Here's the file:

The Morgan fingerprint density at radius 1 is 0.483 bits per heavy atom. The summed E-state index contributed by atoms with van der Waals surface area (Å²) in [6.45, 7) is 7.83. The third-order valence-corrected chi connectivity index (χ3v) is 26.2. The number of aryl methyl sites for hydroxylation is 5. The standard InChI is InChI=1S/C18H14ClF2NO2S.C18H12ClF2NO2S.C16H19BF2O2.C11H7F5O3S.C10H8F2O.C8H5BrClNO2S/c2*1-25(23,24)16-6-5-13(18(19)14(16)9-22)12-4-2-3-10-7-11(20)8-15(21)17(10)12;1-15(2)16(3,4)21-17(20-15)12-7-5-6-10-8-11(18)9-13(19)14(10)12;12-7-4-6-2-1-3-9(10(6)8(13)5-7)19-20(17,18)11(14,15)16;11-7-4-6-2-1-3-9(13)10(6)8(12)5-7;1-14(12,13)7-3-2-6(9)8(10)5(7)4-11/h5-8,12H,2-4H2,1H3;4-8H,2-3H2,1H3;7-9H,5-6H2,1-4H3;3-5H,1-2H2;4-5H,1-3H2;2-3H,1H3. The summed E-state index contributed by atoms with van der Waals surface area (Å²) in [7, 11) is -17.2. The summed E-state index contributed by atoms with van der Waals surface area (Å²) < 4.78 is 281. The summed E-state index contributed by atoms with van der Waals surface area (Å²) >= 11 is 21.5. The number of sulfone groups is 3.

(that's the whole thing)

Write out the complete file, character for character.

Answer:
The Morgan fingerprint density at radius 1 is 0.483 bits per heavy atom. The summed E-state index contributed by atoms with van der Waals surface area (Å²) in [6.45, 7) is 7.83. The third-order valence-corrected chi connectivity index (χ3v) is 26.2. The number of aryl methyl sites for hydroxylation is 5. The standard InChI is InChI=1S/C18H14ClF2NO2S.C18H12ClF2NO2S.C16H19BF2O2.C11H7F5O3S.C10H8F2O.C8H5BrClNO2S/c2*1-25(23,24)16-6-5-13(18(19)14(16)9-22)12-4-2-3-10-7-11(20)8-15(21)17(10)12;1-15(2)16(3,4)21-17(20-15)12-7-5-6-10-8-11(18)9-13(19)14(10)12;12-7-4-6-2-1-3-9(10(6)8(13)5-7)19-20(17,18)11(14,15)16;11-7-4-6-2-1-3-9(13)10(6)8(12)5-7;1-14(12,13)7-3-2-6(9)8(10)5(7)4-11/h5-8,12H,2-4H2,1H3;4-8H,2-3H2,1H3;7-9H,5-6H2,1-4H3;3-5H,1-2H2;4-5H,1-3H2;2-3H,1H3. The summed E-state index contributed by atoms with van der Waals surface area (Å²) in [7, 11) is -17.2. The summed E-state index contributed by atoms with van der Waals surface area (Å²) < 4.78 is 281. The summed E-state index contributed by atoms with van der Waals surface area (Å²) >= 11 is 21.5. The number of sulfone groups is 3.